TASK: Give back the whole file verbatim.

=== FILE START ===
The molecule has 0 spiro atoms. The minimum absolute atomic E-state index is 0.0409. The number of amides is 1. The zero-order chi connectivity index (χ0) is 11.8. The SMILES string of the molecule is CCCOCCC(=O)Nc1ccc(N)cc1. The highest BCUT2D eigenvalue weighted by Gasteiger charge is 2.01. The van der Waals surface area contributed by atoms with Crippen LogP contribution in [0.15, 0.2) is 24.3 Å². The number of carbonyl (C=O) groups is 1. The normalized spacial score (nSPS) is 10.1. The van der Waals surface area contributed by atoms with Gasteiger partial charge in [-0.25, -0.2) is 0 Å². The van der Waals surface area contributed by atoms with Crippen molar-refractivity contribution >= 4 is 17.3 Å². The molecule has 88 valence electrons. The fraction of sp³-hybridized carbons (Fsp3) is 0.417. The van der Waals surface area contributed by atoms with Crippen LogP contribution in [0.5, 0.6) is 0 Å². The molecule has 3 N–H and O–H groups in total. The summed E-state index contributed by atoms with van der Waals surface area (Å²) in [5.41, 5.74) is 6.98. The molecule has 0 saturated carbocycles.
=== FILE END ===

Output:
The molecule has 0 spiro atoms. The minimum absolute atomic E-state index is 0.0409. The number of amides is 1. The zero-order chi connectivity index (χ0) is 11.8. The SMILES string of the molecule is CCCOCCC(=O)Nc1ccc(N)cc1. The highest BCUT2D eigenvalue weighted by Gasteiger charge is 2.01. The van der Waals surface area contributed by atoms with Crippen LogP contribution in [0.15, 0.2) is 24.3 Å². The number of carbonyl (C=O) groups is 1. The normalized spacial score (nSPS) is 10.1. The van der Waals surface area contributed by atoms with Gasteiger partial charge in [-0.25, -0.2) is 0 Å². The van der Waals surface area contributed by atoms with Crippen molar-refractivity contribution >= 4 is 17.3 Å². The molecule has 88 valence electrons. The fraction of sp³-hybridized carbons (Fsp3) is 0.417. The van der Waals surface area contributed by atoms with Crippen LogP contribution in [0.5, 0.6) is 0 Å². The molecule has 3 N–H and O–H groups in total. The summed E-state index contributed by atoms with van der Waals surface area (Å²) in [5.41, 5.74) is 6.98. The molecule has 0 saturated carbocycles.